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Safety Last! (1923) Poster

(1923)

Trivia

Harold Lloyd first tested the safety precautions for the clock stunt by dropping a dummy onto the mattress below. The dummy bounced off and plummeted to the street below.
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A stuntman revealed for the first time in the television documentary, Hollywood (1980), that Harold Lloyd actually climbed a fake building facade that was constructed over another building's rooftop, positioned so the camera angle could capture the street scene below. The stuntman also revealed that he doubled for Lloyd in the long shots of him climbing the building in the distance. Up until then, even the Time-Life version of Safety Last! (1923) that was aired on PBS contained an opening title declaring that Harold Lloyd climbed the building himself and without the use of a stuntman or trick photography. The stuntman chose to suppress this information until Lloyd's death, and yet, he did not want to detract from the danger of Lloyd's actual stunt work. Lloyd performed the majority of the stunts himself on the rigged facade over a small platform, which was built near the rooftop's edge and still had to be raised a great height to get the proper street perspective for the camera. The size of the platform did not offer much of a safety net, and had Lloyd fallen, there was the risk he could have tumbled off the platform.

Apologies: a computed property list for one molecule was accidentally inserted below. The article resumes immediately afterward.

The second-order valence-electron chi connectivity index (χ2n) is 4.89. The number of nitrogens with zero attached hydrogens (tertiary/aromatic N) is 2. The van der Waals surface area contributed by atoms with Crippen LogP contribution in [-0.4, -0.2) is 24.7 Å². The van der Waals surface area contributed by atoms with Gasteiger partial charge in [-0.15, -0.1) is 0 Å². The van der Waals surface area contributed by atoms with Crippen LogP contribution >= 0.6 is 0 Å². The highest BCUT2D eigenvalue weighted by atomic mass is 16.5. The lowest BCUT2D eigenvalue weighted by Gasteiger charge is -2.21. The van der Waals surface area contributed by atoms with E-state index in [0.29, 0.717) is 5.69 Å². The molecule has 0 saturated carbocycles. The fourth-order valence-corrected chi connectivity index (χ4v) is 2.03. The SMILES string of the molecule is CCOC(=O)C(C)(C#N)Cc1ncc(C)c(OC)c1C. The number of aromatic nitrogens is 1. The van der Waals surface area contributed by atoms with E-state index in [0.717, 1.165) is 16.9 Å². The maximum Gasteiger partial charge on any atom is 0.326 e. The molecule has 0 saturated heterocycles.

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In 1919 Harold Lloyd was handed what he thought was a prop bomb, which he lit with his cigarette. It turned out to be real and exploded, blowing off Lloyd's right thumb and index finger, and putting him in the hospital for months. When he recovered, he went back to making movies, wearing a white glove while on screen to hide his damaged right hand. He did his stunts in this film and Feet First (1930), dangling from ledges, clocks and windows, using only eight fingers.
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During the famous clock tower stunt, Harold Lloyd is not as far from the ground as he appears. The building on which he climbs was actually a fake wall constructed on the roof of an actual skyscraper and skillfully photographed to maintain the illusion.
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Harold Lloyd got the idea for this film when he saw Bill Strother climbing the Brockman Building in Los Angeles as a stunt one day. Lloyd - who had a difficult time watching anyone else perform a dangerous stunt because he had no control over that situation - hid behind a corner, peeking to check on Strother's progress every few moments. After Strother reached the roof, Lloyd went up and introduced himself.
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Though Harold Lloyd's character is credited as "The Boy", when he gets his paycheck it clearly says, "Name: Harold Lloyd".
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It was revealed for the first time by film historian Jeffrey Vance (in the June 2006 Los Angeles Chamber Orchestra Silent Film Gala program book for SAFETY LAST!) that Robert A. Golden routinely doubled for Harold Lloyd between 1921-1927. Previously, Golden was merely credited as Lloyd's assistant director and not Lloyd's double. According to Vance, Golden doubled Lloyd in the bit with Harold shimmy shaking off the building's ledge after a mouse crawls up his trousers.